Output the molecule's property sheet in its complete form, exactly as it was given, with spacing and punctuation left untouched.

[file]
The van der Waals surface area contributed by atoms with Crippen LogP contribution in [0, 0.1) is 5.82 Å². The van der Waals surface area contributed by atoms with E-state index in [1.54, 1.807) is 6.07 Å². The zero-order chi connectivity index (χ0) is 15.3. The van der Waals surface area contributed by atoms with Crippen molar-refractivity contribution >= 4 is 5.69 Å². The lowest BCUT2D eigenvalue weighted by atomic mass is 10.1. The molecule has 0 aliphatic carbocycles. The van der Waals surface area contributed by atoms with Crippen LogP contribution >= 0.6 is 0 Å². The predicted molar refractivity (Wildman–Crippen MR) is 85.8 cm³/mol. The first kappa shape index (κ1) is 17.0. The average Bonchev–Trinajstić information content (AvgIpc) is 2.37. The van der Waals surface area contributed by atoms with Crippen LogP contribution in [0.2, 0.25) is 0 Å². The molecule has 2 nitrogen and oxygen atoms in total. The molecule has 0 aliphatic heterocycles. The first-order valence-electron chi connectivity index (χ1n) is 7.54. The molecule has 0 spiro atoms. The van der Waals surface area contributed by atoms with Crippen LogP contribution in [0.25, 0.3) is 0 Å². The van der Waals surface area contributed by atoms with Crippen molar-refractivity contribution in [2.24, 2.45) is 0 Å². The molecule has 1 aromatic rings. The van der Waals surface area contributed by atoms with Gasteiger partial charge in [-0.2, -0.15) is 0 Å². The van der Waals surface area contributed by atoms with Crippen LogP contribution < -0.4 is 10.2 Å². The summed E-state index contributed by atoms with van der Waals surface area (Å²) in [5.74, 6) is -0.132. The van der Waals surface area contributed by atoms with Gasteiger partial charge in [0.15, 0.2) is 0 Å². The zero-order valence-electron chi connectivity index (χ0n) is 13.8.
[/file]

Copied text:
The van der Waals surface area contributed by atoms with Crippen LogP contribution in [0, 0.1) is 5.82 Å². The van der Waals surface area contributed by atoms with E-state index in [1.54, 1.807) is 6.07 Å². The zero-order chi connectivity index (χ0) is 15.3. The van der Waals surface area contributed by atoms with Crippen molar-refractivity contribution >= 4 is 5.69 Å². The lowest BCUT2D eigenvalue weighted by atomic mass is 10.1. The molecule has 0 aliphatic carbocycles. The van der Waals surface area contributed by atoms with Crippen LogP contribution >= 0.6 is 0 Å². The predicted molar refractivity (Wildman–Crippen MR) is 85.8 cm³/mol. The first kappa shape index (κ1) is 17.0. The average Bonchev–Trinajstić information content (AvgIpc) is 2.37. The van der Waals surface area contributed by atoms with Crippen LogP contribution in [0.2, 0.25) is 0 Å². The molecule has 2 nitrogen and oxygen atoms in total. The molecule has 0 aliphatic heterocycles. The first-order valence-electron chi connectivity index (χ1n) is 7.54. The molecule has 0 spiro atoms. The van der Waals surface area contributed by atoms with Crippen LogP contribution in [0.25, 0.3) is 0 Å². The van der Waals surface area contributed by atoms with Crippen molar-refractivity contribution in [2.24, 2.45) is 0 Å². The molecule has 1 aromatic rings. The van der Waals surface area contributed by atoms with Gasteiger partial charge in [-0.2, -0.15) is 0 Å². The van der Waals surface area contributed by atoms with Crippen LogP contribution < -0.4 is 10.2 Å². The summed E-state index contributed by atoms with van der Waals surface area (Å²) in [5.74, 6) is -0.132. The van der Waals surface area contributed by atoms with Gasteiger partial charge in [0.15, 0.2) is 0 Å². The zero-order valence-electron chi connectivity index (χ0n) is 13.8.